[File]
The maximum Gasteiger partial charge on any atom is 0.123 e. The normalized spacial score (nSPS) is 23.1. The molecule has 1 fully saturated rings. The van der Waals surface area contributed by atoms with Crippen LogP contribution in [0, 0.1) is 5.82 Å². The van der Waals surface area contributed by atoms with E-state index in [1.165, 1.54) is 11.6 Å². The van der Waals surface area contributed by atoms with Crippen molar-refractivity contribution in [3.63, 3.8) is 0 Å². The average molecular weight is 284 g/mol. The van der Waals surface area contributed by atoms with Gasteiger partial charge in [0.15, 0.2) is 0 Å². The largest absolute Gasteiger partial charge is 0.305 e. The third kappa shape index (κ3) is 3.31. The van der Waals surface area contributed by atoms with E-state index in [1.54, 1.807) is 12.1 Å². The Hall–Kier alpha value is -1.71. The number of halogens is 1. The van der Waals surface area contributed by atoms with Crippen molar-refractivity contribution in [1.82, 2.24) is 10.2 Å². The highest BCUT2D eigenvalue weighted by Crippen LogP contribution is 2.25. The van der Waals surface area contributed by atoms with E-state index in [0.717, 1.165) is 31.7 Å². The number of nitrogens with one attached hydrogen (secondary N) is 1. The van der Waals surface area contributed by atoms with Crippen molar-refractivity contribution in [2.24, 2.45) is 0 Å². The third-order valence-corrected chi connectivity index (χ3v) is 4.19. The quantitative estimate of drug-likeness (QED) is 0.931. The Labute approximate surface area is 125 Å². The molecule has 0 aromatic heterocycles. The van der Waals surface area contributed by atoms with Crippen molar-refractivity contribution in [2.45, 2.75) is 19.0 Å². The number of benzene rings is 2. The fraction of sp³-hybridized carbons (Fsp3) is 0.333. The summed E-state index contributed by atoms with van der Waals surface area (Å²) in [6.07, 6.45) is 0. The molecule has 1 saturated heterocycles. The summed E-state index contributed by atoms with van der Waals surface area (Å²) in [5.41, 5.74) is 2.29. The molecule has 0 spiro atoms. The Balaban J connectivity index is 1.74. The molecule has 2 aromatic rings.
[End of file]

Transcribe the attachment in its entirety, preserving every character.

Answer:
The maximum Gasteiger partial charge on any atom is 0.123 e. The normalized spacial score (nSPS) is 23.1. The molecule has 1 fully saturated rings. The van der Waals surface area contributed by atoms with Crippen LogP contribution in [0, 0.1) is 5.82 Å². The van der Waals surface area contributed by atoms with E-state index in [1.165, 1.54) is 11.6 Å². The van der Waals surface area contributed by atoms with Crippen molar-refractivity contribution in [3.63, 3.8) is 0 Å². The average molecular weight is 284 g/mol. The van der Waals surface area contributed by atoms with Gasteiger partial charge in [0.15, 0.2) is 0 Å². The largest absolute Gasteiger partial charge is 0.305 e. The third kappa shape index (κ3) is 3.31. The van der Waals surface area contributed by atoms with E-state index in [1.54, 1.807) is 12.1 Å². The Hall–Kier alpha value is -1.71. The number of halogens is 1. The van der Waals surface area contributed by atoms with Crippen molar-refractivity contribution in [1.82, 2.24) is 10.2 Å². The highest BCUT2D eigenvalue weighted by Crippen LogP contribution is 2.25. The van der Waals surface area contributed by atoms with E-state index in [0.717, 1.165) is 31.7 Å². The number of nitrogens with one attached hydrogen (secondary N) is 1. The van der Waals surface area contributed by atoms with Crippen molar-refractivity contribution in [2.24, 2.45) is 0 Å². The third-order valence-corrected chi connectivity index (χ3v) is 4.19. The quantitative estimate of drug-likeness (QED) is 0.931. The Labute approximate surface area is 125 Å². The molecule has 0 aromatic heterocycles. The van der Waals surface area contributed by atoms with Crippen molar-refractivity contribution in [2.45, 2.75) is 19.0 Å². The number of benzene rings is 2. The fraction of sp³-hybridized carbons (Fsp3) is 0.333. The summed E-state index contributed by atoms with van der Waals surface area (Å²) in [6.07, 6.45) is 0. The molecule has 1 saturated heterocycles. The summed E-state index contributed by atoms with van der Waals surface area (Å²) in [5.41, 5.74) is 2.29. The molecule has 0 spiro atoms. The Balaban J connectivity index is 1.74. The molecule has 2 aromatic rings.